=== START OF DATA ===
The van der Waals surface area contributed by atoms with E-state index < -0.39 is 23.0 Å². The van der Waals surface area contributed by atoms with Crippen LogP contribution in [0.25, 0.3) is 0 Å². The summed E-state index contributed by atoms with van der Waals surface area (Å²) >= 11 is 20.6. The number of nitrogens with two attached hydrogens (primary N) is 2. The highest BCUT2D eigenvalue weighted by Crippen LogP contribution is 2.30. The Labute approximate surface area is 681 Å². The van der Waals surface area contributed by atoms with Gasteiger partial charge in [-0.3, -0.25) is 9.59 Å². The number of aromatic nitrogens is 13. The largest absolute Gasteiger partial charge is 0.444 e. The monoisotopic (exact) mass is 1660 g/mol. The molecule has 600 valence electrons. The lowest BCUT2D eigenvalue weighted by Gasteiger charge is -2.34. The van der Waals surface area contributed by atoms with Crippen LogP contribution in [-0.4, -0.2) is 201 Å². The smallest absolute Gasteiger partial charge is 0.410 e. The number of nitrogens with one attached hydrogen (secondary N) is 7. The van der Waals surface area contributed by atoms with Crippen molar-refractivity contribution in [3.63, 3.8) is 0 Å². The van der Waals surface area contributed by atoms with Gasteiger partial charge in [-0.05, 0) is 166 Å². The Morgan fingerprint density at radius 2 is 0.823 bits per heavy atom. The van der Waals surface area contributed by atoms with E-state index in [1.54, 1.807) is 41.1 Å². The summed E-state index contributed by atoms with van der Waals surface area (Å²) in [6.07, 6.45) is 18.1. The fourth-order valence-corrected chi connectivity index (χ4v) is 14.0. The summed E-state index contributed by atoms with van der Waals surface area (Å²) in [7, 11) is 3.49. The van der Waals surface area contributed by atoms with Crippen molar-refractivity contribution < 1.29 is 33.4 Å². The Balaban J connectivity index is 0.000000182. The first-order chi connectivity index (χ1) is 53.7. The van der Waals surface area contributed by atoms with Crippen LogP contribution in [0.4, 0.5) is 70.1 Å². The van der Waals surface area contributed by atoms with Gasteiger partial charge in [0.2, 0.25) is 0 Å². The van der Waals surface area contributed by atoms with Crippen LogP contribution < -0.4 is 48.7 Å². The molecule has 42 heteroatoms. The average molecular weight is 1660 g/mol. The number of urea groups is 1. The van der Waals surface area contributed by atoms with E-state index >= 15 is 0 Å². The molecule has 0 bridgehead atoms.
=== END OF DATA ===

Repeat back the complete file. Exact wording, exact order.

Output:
The van der Waals surface area contributed by atoms with E-state index < -0.39 is 23.0 Å². The van der Waals surface area contributed by atoms with Crippen LogP contribution in [0.25, 0.3) is 0 Å². The summed E-state index contributed by atoms with van der Waals surface area (Å²) >= 11 is 20.6. The number of nitrogens with two attached hydrogens (primary N) is 2. The highest BCUT2D eigenvalue weighted by Crippen LogP contribution is 2.30. The Labute approximate surface area is 681 Å². The van der Waals surface area contributed by atoms with Gasteiger partial charge in [-0.3, -0.25) is 9.59 Å². The number of aromatic nitrogens is 13. The largest absolute Gasteiger partial charge is 0.444 e. The monoisotopic (exact) mass is 1660 g/mol. The molecule has 600 valence electrons. The lowest BCUT2D eigenvalue weighted by Gasteiger charge is -2.34. The van der Waals surface area contributed by atoms with Crippen LogP contribution in [-0.4, -0.2) is 201 Å². The smallest absolute Gasteiger partial charge is 0.410 e. The number of nitrogens with one attached hydrogen (secondary N) is 7. The van der Waals surface area contributed by atoms with Crippen molar-refractivity contribution in [3.63, 3.8) is 0 Å². The van der Waals surface area contributed by atoms with Gasteiger partial charge in [-0.05, 0) is 166 Å². The Morgan fingerprint density at radius 2 is 0.823 bits per heavy atom. The van der Waals surface area contributed by atoms with E-state index in [1.54, 1.807) is 41.1 Å². The summed E-state index contributed by atoms with van der Waals surface area (Å²) in [6.07, 6.45) is 18.1. The fourth-order valence-corrected chi connectivity index (χ4v) is 14.0. The summed E-state index contributed by atoms with van der Waals surface area (Å²) in [7, 11) is 3.49. The van der Waals surface area contributed by atoms with Crippen molar-refractivity contribution < 1.29 is 33.4 Å². The Balaban J connectivity index is 0.000000182. The first-order chi connectivity index (χ1) is 53.7. The van der Waals surface area contributed by atoms with Crippen LogP contribution in [0.4, 0.5) is 70.1 Å². The van der Waals surface area contributed by atoms with Gasteiger partial charge in [0.2, 0.25) is 0 Å². The van der Waals surface area contributed by atoms with Crippen LogP contribution < -0.4 is 48.7 Å². The molecule has 42 heteroatoms. The average molecular weight is 1660 g/mol. The number of urea groups is 1. The van der Waals surface area contributed by atoms with E-state index >= 15 is 0 Å². The molecule has 0 bridgehead atoms.